When was the last time you stepped into a bar and left smelling like an ashtray? The last time you saw a half-wall dividing smoking and non-smoking areas inside a restaurant? How about the last time you saw the haze of cigarette smoke lingering over a bowling alley?
For someone living in Kansas, the answer is probably at least five years ago. For me, it was last week. I relocated to Ho Chi Minh City, Vietnam, in July, and smoking here is prevalent. My husband and I took our kids to bowl, and we ended up leaving before we started playing because the smoke was so thick I thought my contacts might curl up and fall off my eyes.
Smoking is a common social activity here, and it’s not seen as disruptive in enclosed spaces. A couple of weeks ago, I went to a small theatrical production situated in the back room of a narrow tapas bar. While we waited to take our seats, several people casually lit up in a crowded room, exposing about 30 people to their second-hand smoke.
That’s not to say there aren’t restrictions on smoking; it’s just very lax. While waiting for our flight out of Nha Trang, Vietnam, I observed people using the designated smoking area. Well, the attempt at building a smoking area seems to be what counts more than anything. The glass walls that enclosed the space did not extend fully to the ceiling, and the door had a 2-inch gap at the bottom. Thus, the entire gate smelled of cigarette smoke.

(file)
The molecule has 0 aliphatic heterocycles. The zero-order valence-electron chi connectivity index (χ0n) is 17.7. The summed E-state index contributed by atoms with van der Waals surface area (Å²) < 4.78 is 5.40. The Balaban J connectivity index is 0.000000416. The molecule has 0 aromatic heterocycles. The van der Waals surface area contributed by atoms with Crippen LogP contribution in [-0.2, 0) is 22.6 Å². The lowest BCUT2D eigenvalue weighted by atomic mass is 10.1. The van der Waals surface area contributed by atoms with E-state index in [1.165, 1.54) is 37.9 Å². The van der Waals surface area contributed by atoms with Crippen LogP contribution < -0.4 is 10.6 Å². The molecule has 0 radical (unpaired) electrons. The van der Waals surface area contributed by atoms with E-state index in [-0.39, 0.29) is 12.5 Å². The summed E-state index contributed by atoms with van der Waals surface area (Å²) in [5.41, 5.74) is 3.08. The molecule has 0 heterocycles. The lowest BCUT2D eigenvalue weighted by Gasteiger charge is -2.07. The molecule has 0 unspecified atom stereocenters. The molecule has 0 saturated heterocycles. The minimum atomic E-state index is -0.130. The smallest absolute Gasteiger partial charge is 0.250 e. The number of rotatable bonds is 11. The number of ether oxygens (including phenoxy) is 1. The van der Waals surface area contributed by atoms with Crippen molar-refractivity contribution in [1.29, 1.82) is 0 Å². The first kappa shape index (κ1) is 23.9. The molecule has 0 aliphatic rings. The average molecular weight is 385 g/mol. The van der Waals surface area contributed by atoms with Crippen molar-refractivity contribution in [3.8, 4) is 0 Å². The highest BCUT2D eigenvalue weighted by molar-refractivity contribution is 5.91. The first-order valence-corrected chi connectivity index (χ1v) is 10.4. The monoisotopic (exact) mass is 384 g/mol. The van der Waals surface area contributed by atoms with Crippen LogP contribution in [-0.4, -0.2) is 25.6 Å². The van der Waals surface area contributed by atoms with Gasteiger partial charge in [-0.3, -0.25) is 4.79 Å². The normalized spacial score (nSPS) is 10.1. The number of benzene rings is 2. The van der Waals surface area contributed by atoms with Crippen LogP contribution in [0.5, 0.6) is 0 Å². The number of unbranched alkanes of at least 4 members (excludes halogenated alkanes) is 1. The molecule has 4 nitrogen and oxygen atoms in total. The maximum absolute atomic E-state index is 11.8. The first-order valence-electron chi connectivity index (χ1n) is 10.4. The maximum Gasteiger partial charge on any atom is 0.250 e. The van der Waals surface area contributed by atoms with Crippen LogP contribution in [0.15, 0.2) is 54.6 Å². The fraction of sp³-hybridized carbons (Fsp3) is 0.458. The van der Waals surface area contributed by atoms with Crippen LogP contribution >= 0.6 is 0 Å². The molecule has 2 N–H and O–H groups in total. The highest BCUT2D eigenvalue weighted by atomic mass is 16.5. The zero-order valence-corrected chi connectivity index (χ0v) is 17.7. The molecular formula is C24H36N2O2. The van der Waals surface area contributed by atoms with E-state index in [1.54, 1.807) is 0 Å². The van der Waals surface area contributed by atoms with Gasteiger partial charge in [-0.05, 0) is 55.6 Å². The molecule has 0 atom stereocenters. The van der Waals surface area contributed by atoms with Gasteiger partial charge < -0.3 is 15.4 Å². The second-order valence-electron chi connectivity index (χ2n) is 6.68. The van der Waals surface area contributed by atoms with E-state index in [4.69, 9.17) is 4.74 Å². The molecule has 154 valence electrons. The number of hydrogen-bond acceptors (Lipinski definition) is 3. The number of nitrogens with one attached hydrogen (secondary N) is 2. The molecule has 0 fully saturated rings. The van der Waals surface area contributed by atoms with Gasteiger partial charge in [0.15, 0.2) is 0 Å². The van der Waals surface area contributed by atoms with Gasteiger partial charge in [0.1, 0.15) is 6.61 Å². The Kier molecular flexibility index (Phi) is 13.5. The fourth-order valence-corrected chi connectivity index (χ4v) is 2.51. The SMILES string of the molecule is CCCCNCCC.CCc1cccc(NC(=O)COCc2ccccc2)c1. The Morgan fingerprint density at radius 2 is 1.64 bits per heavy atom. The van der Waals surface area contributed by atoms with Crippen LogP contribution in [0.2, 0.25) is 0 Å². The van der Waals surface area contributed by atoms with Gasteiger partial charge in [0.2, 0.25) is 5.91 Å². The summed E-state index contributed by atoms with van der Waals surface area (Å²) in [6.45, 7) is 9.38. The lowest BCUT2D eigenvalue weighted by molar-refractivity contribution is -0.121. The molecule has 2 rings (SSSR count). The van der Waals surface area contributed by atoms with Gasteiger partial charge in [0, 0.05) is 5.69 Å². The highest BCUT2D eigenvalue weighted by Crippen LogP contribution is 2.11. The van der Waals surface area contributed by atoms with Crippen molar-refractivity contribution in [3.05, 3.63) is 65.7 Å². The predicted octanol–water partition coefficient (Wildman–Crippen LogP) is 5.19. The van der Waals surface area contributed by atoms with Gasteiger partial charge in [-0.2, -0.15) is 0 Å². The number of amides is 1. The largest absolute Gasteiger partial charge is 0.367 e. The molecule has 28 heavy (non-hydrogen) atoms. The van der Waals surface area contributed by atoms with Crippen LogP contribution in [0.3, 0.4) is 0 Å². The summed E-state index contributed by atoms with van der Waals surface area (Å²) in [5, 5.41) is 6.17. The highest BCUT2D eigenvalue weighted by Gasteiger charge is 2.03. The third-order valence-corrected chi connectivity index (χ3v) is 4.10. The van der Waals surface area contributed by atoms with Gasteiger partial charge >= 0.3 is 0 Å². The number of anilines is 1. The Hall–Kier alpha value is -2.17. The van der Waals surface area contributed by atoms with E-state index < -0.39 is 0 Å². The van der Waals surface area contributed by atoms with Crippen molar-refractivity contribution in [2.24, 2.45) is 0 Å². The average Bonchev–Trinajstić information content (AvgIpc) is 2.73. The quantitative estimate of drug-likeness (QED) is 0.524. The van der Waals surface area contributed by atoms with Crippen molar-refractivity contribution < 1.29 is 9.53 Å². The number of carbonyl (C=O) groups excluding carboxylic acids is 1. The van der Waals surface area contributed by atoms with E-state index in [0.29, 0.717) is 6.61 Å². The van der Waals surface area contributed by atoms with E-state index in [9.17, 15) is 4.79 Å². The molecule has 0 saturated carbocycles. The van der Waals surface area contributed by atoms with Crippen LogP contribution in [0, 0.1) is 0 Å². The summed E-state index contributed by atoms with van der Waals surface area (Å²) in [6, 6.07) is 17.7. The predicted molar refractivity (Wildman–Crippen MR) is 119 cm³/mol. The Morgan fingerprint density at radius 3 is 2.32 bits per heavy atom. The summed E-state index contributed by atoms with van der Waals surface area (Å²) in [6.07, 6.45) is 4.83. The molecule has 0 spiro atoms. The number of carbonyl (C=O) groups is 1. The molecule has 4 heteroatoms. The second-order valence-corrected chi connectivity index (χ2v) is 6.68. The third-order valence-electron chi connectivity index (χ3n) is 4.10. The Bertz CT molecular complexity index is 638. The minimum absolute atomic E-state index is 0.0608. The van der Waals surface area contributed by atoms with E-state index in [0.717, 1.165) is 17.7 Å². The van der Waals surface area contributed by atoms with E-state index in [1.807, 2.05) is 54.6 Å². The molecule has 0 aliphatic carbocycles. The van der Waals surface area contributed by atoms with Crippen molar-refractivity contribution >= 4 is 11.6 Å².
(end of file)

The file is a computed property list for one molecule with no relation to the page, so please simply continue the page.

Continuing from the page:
There’s also no age restriction for purchasing tobacco products. Just this morning, I watched a teen light up a cigarette while she hopped on a motorbike taxi that took her school.
It is amazing how quickly we can adjust to new norms. In Kansas, the 2010 Indoor Clean Air Act was passed to prohibit smoking in various indoor and outdoor public spaces, and well, that was that for smoking in public. Our expectation as Kansans now defaults to a smoke-free environment. That’s definitely not the case in my new home, and it leaves me feeling hypersensitive to the smell and almost laughably puritanical when I encounter smokers in my air space.
Vietnam is a far cry from Kansas, obviously. The World Health Organization’s 2010 Global Adult Tobacco Survey listed 47.4 percent of all Vietnamese men smoke tobacco in some form. With 8 million people living in Ho Chi Minh City alone, that’s a fair amount of smokers. Even attempts to educate about the harmful effects of tobacco, like the large, graphic images placed on packaging, are clearly not an effective deterrent.
Smoke-free and clean air advocates, along with funders like HCF who support such efforts, are to be commended for the effective and relatively quick work of getting strong regulations in place.
The next time you are in a public space free from smoke, take a deep breath and offer a silent thanks to the clean air advocates who worked for that change.